DOD still falters on auditabilty, Congressional panel says

The Defense Department has moved in the right direction by instituting better oversight of its financial management systems, but senior officials still need to work on accountability and auditability, according to the House Armed Services Committee.

A Jan. 24 hearing on defense financial management and auditability reform found that as one of the largest organizations in the world, DOD has experienced several challenges with its financial management processes and related business operations and systems. The panel released its findings in a report.

Although DOD “has a reasonable strategy and methodology” for improving its financial management and producing auditable financial statements by Sept. 30, 2017, the department has yet to detail how to achieve audit readiness on all financial statements before the deadline, the panel said.

Defense Secretary Leon Panetta was lauded for his ”unprecedented” leadership in prioritizing DOD’s Financial Improvement and Audit Readiness goals, but the panel pointed out that the department must keep working to achieve full auditability.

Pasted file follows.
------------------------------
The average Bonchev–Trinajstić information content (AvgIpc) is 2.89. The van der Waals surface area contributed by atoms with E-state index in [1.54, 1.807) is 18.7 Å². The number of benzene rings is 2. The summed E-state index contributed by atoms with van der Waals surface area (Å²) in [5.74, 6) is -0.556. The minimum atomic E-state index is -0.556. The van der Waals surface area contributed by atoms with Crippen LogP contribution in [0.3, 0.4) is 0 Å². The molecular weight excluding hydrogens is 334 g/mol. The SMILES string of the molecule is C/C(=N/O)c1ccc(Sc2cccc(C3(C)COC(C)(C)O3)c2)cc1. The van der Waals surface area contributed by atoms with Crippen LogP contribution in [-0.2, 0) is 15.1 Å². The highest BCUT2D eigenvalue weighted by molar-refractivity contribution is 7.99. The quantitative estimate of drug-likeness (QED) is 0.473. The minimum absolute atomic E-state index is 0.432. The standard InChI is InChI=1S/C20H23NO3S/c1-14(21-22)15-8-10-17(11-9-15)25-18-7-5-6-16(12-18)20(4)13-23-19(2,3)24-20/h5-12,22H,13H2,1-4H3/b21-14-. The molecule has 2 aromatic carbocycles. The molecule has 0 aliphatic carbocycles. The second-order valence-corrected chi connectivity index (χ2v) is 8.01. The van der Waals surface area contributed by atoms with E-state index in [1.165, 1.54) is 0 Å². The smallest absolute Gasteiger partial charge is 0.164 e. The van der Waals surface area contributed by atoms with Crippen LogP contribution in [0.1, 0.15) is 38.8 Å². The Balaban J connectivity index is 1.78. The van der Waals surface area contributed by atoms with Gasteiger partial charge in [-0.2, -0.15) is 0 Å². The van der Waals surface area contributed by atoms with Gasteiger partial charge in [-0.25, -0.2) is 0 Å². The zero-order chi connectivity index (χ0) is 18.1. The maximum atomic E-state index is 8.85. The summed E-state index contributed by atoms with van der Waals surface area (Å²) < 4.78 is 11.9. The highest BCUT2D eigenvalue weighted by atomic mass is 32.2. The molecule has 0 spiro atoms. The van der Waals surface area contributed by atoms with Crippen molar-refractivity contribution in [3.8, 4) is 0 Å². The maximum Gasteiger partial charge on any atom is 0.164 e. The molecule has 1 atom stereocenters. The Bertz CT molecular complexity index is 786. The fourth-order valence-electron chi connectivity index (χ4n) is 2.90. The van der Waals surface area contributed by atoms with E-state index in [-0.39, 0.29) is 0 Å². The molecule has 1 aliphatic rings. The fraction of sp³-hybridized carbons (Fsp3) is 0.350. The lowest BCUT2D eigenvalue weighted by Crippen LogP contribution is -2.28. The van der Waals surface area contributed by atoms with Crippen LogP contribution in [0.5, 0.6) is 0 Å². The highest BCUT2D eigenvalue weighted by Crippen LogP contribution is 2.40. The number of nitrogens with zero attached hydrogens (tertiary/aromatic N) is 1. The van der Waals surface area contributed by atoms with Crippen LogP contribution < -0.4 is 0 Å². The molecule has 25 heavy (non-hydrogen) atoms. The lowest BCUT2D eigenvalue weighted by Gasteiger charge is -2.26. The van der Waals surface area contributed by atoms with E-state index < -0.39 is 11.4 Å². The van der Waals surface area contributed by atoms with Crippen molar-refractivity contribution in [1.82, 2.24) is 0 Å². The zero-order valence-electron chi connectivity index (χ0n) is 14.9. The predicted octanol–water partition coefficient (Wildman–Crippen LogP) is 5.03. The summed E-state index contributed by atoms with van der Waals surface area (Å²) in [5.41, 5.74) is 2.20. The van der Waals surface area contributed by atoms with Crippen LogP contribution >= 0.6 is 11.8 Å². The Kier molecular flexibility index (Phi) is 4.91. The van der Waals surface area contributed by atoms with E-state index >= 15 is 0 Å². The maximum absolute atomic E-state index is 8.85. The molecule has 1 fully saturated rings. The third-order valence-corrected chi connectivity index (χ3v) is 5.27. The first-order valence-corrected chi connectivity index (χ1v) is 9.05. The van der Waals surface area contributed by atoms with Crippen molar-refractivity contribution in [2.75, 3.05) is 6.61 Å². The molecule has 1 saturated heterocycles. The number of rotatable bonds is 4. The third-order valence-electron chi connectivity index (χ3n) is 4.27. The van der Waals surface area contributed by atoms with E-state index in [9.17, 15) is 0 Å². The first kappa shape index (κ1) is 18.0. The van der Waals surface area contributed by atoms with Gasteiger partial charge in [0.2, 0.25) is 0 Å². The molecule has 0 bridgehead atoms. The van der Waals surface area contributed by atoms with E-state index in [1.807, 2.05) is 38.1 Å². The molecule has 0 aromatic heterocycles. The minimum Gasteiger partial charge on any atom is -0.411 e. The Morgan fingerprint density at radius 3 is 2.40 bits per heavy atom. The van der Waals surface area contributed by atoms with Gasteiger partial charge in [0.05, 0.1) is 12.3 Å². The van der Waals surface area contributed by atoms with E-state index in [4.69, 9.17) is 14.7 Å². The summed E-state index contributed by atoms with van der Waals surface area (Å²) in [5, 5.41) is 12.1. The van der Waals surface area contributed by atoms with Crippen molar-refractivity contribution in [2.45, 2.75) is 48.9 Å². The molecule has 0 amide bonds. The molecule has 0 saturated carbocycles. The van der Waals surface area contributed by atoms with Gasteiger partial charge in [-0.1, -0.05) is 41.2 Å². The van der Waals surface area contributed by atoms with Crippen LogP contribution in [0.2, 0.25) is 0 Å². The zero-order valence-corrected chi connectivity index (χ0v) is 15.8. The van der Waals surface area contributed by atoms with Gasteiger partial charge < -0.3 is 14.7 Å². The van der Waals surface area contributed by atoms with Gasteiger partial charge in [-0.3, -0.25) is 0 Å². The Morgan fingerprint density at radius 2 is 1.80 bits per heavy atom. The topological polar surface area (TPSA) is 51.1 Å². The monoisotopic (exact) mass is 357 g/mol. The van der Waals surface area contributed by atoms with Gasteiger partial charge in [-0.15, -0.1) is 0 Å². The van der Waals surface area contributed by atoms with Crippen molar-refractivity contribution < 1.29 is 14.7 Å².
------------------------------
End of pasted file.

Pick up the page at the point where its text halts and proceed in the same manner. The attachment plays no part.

One way to measure the department’s success in meeting audit readiness objectives is to look at how many short-term goals it met. According to the May 2011 and November 2011 FIAR Plan Status Reports, DOD missed some of its milestones, but that doesn't necessarily jeopardize the overall auditability goals, the panel pointed out. But the department needs to remediate the missed milestones and take steps to prevent future failures, the panel said.

The panel has recommended DOD work on sustaining leadership, commitment and effective oversight as one of the approaches to improve financial management and to achieve auditability. Leadership, in particular, needs to be more involved in financial improvement and audit readiness efforts.

About the Author

Camille Tuutti is a former FCW staff writer who covered federal oversight and the workforce.

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